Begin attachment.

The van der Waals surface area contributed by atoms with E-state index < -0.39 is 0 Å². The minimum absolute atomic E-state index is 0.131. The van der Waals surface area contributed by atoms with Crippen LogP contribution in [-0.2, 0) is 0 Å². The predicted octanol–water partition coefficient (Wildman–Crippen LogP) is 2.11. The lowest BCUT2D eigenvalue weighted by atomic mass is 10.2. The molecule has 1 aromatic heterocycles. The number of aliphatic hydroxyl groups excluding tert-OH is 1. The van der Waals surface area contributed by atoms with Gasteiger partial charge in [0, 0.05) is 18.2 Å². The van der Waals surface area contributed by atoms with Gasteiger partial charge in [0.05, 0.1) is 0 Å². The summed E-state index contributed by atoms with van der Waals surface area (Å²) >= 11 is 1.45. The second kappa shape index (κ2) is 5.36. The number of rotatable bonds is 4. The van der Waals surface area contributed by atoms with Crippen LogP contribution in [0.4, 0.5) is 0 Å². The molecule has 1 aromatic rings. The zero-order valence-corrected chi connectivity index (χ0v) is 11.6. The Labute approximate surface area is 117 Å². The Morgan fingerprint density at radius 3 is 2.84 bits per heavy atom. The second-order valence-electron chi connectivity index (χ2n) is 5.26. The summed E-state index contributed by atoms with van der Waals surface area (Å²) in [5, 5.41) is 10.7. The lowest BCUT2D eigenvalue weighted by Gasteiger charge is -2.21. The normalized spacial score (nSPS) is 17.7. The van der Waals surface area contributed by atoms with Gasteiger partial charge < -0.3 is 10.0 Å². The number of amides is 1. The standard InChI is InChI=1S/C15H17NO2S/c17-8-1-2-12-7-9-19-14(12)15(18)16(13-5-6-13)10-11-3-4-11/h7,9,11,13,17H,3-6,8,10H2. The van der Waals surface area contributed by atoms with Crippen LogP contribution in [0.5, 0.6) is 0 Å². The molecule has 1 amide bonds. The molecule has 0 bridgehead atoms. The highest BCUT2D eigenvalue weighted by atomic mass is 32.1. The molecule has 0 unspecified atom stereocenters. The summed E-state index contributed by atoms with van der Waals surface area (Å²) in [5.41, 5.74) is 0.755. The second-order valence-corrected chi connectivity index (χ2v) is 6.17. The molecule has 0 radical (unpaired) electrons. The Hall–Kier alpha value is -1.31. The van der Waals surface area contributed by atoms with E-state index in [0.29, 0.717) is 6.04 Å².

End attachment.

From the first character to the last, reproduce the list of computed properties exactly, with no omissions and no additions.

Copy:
The van der Waals surface area contributed by atoms with E-state index < -0.39 is 0 Å². The minimum absolute atomic E-state index is 0.131. The van der Waals surface area contributed by atoms with Crippen LogP contribution in [-0.2, 0) is 0 Å². The predicted octanol–water partition coefficient (Wildman–Crippen LogP) is 2.11. The lowest BCUT2D eigenvalue weighted by atomic mass is 10.2. The molecule has 1 aromatic heterocycles. The number of aliphatic hydroxyl groups excluding tert-OH is 1. The van der Waals surface area contributed by atoms with Gasteiger partial charge in [0, 0.05) is 18.2 Å². The van der Waals surface area contributed by atoms with Gasteiger partial charge in [0.05, 0.1) is 0 Å². The summed E-state index contributed by atoms with van der Waals surface area (Å²) >= 11 is 1.45. The second kappa shape index (κ2) is 5.36. The number of rotatable bonds is 4. The van der Waals surface area contributed by atoms with Crippen LogP contribution in [0.4, 0.5) is 0 Å². The molecule has 1 aromatic rings. The zero-order valence-corrected chi connectivity index (χ0v) is 11.6. The Labute approximate surface area is 117 Å². The Morgan fingerprint density at radius 3 is 2.84 bits per heavy atom. The second-order valence-electron chi connectivity index (χ2n) is 5.26. The summed E-state index contributed by atoms with van der Waals surface area (Å²) in [5, 5.41) is 10.7. The lowest BCUT2D eigenvalue weighted by Gasteiger charge is -2.21. The normalized spacial score (nSPS) is 17.7. The van der Waals surface area contributed by atoms with Gasteiger partial charge < -0.3 is 10.0 Å². The number of amides is 1. The standard InChI is InChI=1S/C15H17NO2S/c17-8-1-2-12-7-9-19-14(12)15(18)16(13-5-6-13)10-11-3-4-11/h7,9,11,13,17H,3-6,8,10H2. The van der Waals surface area contributed by atoms with Crippen LogP contribution in [0.5, 0.6) is 0 Å². The molecule has 1 amide bonds. The molecule has 0 bridgehead atoms. The highest BCUT2D eigenvalue weighted by atomic mass is 32.1. The molecule has 0 unspecified atom stereocenters. The summed E-state index contributed by atoms with van der Waals surface area (Å²) in [5.41, 5.74) is 0.755. The second-order valence-corrected chi connectivity index (χ2v) is 6.17. The molecule has 0 radical (unpaired) electrons. The Hall–Kier alpha value is -1.31. The van der Waals surface area contributed by atoms with E-state index in [0.29, 0.717) is 6.04 Å².